Netflix, enjoying the benefits and economies of operating a software-based business model, contributed greatly to putting Blockbuster and it’s huge empire of physical stores essentially out of business.

But as the business world becomes more software-oriented, companies increasingly need a way to gather insights into software operations. And traditional BI tools are failing companies in a very critical way. Software provides businesses flexibility to their operations. Code changes can easily alter how businesses are operating. The DevOps culture is resulting in multiple application updates per day, and BI tools and their huge latencies are simply not getting the job done.

Let’s Go Shopping

To illustrate the problem with traditional BI tools, let’s imagine that you’re logged-on to one of your favorite eCommerce websites to do some shopping – something that you likely do very frequently.

There’s a particular product you want to buy. But during the process, you’ll probably do some browsing around. Read some customer reviews. Consider alternatives.

And then once you’ve fulfilled your mission, and added your must-have item to your shopping cart, you’re likely to do some more browsing. Just some fun shopping. Some wish-listing.

Then, finally, you go through the checkout process and leave the site. The classic BI tool has only captured the end result of your interaction with the site – your purchase. What has the merchant company learned about you, their customer? Probably not as much as they could have or should have.

Opportunity Lost…

If the company is using only traditional BI tools, they’ve not learned nearly as much about you as opportunity offered. Sure, they’ve collected some data relating to your purchase.

But they could have learned so much more about you than what the mere transaction records offer.

They could have learned more about your interests. They could have learned how to serve you better. They could have learned ways to engage you far beyond your single purchase.

All invaluable data – and right there for the taking. But many companies don’t take it. Intentionally or not, many companies are turning up their noses at this unprecedented opportunity.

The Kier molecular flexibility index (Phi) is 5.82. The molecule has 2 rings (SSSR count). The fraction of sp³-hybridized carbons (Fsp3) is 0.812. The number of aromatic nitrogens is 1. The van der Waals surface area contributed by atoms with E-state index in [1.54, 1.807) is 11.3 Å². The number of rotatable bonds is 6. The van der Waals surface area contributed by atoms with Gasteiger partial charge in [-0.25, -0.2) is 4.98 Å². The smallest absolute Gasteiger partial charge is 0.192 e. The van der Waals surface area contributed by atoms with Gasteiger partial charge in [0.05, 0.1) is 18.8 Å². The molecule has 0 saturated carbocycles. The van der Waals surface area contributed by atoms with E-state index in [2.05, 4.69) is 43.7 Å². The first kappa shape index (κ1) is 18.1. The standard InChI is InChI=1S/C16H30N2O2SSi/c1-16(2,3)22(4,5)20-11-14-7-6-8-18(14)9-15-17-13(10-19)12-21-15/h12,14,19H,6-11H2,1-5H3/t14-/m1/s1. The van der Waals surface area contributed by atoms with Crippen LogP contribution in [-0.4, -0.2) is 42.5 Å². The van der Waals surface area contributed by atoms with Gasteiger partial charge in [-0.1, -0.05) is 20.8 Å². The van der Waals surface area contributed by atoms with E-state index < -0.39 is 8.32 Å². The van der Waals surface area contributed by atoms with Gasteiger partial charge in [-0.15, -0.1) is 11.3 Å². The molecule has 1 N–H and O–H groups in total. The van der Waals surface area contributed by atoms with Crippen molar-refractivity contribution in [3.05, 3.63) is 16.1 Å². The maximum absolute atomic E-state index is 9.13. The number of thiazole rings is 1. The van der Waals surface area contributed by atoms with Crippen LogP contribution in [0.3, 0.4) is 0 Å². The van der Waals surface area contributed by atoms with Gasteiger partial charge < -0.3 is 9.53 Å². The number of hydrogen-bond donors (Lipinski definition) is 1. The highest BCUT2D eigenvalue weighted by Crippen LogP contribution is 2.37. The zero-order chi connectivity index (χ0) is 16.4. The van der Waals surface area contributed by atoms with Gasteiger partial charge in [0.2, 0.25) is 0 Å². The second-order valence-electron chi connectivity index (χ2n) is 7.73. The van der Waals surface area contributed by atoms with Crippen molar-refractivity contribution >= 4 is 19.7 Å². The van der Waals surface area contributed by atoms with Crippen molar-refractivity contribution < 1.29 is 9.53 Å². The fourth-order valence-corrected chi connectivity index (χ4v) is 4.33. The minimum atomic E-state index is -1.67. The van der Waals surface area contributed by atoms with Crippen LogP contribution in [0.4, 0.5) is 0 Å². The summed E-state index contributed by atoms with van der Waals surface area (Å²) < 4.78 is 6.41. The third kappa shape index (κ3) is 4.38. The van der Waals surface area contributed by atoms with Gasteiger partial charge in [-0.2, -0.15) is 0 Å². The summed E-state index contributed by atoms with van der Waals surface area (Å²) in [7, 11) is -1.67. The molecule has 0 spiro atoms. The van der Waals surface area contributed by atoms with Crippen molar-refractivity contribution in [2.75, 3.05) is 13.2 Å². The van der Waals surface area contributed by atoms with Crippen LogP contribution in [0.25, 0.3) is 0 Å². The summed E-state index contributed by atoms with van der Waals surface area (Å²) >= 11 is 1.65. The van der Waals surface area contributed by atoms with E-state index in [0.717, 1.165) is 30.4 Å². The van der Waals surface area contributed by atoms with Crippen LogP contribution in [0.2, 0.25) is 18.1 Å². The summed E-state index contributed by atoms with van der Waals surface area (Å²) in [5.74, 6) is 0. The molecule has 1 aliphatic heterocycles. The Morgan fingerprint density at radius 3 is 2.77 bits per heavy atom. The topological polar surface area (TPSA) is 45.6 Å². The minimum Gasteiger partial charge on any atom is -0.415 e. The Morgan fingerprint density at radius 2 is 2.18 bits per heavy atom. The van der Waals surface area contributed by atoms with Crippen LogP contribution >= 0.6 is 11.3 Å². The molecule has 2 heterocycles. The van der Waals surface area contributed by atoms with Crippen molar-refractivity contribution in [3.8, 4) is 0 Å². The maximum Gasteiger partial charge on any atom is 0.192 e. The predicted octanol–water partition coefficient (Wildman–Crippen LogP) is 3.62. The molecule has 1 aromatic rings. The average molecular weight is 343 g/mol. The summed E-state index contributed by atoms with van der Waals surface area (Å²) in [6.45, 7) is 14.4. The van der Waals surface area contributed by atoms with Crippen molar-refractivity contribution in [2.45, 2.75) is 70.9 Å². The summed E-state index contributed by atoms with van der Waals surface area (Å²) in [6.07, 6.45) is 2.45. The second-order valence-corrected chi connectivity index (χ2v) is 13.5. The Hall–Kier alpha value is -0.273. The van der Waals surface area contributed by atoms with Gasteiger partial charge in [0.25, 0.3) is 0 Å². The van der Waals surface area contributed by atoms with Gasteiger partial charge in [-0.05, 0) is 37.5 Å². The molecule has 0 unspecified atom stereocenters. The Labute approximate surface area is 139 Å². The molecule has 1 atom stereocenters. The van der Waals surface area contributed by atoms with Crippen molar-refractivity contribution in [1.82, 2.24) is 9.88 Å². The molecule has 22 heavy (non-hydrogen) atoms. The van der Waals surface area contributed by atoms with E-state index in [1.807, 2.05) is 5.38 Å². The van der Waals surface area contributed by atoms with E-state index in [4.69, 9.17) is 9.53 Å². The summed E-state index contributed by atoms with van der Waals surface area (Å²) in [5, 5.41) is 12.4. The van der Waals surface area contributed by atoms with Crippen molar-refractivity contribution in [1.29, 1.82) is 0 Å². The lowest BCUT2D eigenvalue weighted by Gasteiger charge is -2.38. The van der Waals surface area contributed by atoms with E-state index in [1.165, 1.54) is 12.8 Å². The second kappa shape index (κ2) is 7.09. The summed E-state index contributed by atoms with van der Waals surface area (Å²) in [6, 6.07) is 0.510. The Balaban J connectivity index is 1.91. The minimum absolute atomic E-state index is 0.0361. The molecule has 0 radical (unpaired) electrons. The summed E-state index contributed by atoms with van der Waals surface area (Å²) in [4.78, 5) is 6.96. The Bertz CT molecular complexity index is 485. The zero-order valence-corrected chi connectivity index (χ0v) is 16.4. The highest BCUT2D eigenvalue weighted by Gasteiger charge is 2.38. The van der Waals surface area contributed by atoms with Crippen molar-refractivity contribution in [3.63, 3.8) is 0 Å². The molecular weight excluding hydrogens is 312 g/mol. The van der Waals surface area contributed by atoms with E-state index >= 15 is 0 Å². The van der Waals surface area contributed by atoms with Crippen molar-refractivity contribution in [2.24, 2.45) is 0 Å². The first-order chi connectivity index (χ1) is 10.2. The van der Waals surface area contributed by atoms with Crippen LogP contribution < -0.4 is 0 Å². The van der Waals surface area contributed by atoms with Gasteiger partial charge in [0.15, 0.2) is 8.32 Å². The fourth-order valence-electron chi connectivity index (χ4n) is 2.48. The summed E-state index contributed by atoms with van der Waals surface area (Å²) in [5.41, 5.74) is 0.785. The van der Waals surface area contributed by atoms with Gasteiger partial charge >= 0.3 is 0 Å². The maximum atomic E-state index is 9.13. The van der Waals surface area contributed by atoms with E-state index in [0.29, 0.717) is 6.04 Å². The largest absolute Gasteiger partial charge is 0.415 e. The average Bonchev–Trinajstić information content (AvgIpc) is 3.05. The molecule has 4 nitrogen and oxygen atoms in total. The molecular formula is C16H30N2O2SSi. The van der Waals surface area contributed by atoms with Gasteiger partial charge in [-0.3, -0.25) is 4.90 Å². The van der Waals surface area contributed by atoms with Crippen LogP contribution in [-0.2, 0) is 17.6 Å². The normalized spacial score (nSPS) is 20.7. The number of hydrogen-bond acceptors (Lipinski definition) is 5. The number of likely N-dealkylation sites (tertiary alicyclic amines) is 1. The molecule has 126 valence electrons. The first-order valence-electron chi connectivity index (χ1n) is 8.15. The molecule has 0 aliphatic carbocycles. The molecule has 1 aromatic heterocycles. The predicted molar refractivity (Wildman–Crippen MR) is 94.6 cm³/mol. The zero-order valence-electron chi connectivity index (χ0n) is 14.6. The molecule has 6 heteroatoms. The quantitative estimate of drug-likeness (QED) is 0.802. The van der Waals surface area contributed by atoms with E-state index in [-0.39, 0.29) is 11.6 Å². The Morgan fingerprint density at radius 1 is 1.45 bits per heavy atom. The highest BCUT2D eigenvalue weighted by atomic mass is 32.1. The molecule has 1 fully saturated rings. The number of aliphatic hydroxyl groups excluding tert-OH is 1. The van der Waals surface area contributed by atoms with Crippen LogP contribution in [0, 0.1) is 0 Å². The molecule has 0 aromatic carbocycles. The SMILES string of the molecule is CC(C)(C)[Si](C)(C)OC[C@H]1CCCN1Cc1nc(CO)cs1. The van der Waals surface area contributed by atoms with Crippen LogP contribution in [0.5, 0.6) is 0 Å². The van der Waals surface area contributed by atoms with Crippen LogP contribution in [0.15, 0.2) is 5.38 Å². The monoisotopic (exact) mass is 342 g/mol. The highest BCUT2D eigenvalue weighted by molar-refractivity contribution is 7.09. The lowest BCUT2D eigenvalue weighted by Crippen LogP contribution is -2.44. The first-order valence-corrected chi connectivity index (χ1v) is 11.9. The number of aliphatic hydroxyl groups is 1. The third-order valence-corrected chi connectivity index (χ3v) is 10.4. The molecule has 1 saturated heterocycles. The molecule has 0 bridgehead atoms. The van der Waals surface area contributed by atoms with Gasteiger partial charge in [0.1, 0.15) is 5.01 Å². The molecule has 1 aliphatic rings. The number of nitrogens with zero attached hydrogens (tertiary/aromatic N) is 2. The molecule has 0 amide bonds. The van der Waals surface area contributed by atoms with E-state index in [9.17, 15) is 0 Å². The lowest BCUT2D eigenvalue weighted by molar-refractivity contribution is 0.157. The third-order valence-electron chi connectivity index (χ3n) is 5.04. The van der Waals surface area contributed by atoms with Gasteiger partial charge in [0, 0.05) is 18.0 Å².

Opportunity Maximized…

Our Application Intelligence Platform offers companies a means of turning all of this disregarded or neglected data into golden opportunity. It provides:

  •      Real-time information about every interaction flowing through the software system
  •      Business context for every transaction type – logging transactions; add-to-cart transactions; checkout transactions; etc.
  •      End-to-end visibility of all transaction streams, front-end to back-end
  •      All information presented in a single dashboard

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Application Intelligence fills the gap that other BI tools ignore. As more companies adopt a software-defined model, customer experience becomes one of the most valuable commodities. Understanding your customer to give them a seamless experience is vital to long term success. With Application Intelligence, you can understand your customer better. It helps you to serve your customer better.

It helps to maximize the benefits of the hard-earned relationships you’ve established with your customers. And in the end, isn’t that what Business Intelligence is all about?

Start understanding your customer better and gaining insightful metrics. Try out AppDynamics for FREE today!

Maneesh Joshi

Maneesh Joshi

Maneesh Joshi has over 15 years of experience in the enterprise software space. In his current role as Senior Director of Product Marketing and Strategy at AppDynamics, he is responsible for its global go-to market strategy and product marketing. He started his career as a key member of the team that built Oracle’s Service Oriented Architecture and Business Process Management businesses. Before running product marketing for this group, he managed product planning, architecture, and engineering for Oracle’s integration products. Maneesh holds a B.S. in Engineering from the Indian Institute of Technology, Kharagpur, where he graduated with honors. He also received an M.S. in Engineering from the University of California, Davis, and an M.B.A. from The Wharton School at the University of Pennsylvania.